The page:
responsibility for the shortcomings of domestic societies and provides a means by
which local resentments can be redirected against the Great Satan.
Outside the region, the exaggerated responsibility placed upon the United
States frequently fails to take into account the preferences and actions of local and
regional forces. For example, among European critics of American Middle East
policy, there was a widely voiced claim that the U.S. had armed Saddam Hussein and
was responsible for keeping him in power. In fact, Saddam had risen to power
through the ranks of the Ba’ath Party as a ruthless thug and enforcer with close ties to
key Party leaders. Iraq’s forces were equipped mainly with Soviet heavy weapons and
with more advanced aircraft and missiles from France, while the American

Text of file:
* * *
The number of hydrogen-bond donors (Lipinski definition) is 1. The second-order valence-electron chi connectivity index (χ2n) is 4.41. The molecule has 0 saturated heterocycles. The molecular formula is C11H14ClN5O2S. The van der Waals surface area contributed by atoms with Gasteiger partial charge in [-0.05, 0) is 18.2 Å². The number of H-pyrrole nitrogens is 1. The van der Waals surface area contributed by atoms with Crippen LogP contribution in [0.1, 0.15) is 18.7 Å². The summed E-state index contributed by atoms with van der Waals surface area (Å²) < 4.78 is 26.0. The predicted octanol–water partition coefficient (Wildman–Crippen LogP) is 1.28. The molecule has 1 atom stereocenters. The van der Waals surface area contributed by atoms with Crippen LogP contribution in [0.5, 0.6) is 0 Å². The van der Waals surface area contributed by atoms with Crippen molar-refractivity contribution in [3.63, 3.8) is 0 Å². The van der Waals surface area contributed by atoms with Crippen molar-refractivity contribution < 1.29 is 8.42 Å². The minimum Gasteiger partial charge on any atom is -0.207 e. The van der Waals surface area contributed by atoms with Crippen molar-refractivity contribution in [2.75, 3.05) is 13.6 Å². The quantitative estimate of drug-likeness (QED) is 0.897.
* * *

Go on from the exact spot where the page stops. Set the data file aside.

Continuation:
contribution consisted largely of battlefield intelligence supplied during the mid1980s at a time when the Reagan administration feared Iraq might lose its war with
Iran, thus allowing Khomeini’s brand of Islamic radicalism and violent antipathy to
the United States to sweep the Persian Gulf region.
By contrast, a more nuanced conspiracy theory has been widely disseminated
within the United States. It purports to explain how the foreign policy of the world’s
most powerful country has been captured by a sinister and hitherto little-known cabal.
According to this view, a small band of neoconservative (read, Jewish) defense
intellectuals, led by “mastermind” and Deputy Secretary of Defense, Paul
Wolfowitz393, has taken advantage of the 9/11 terrorist attack to put their ideas over
on an ignorant, inexperienced and “easily manipulated” President,394 his “elderly
figurehead” Defense Secretary395 and the “dutiful servant of power” who is our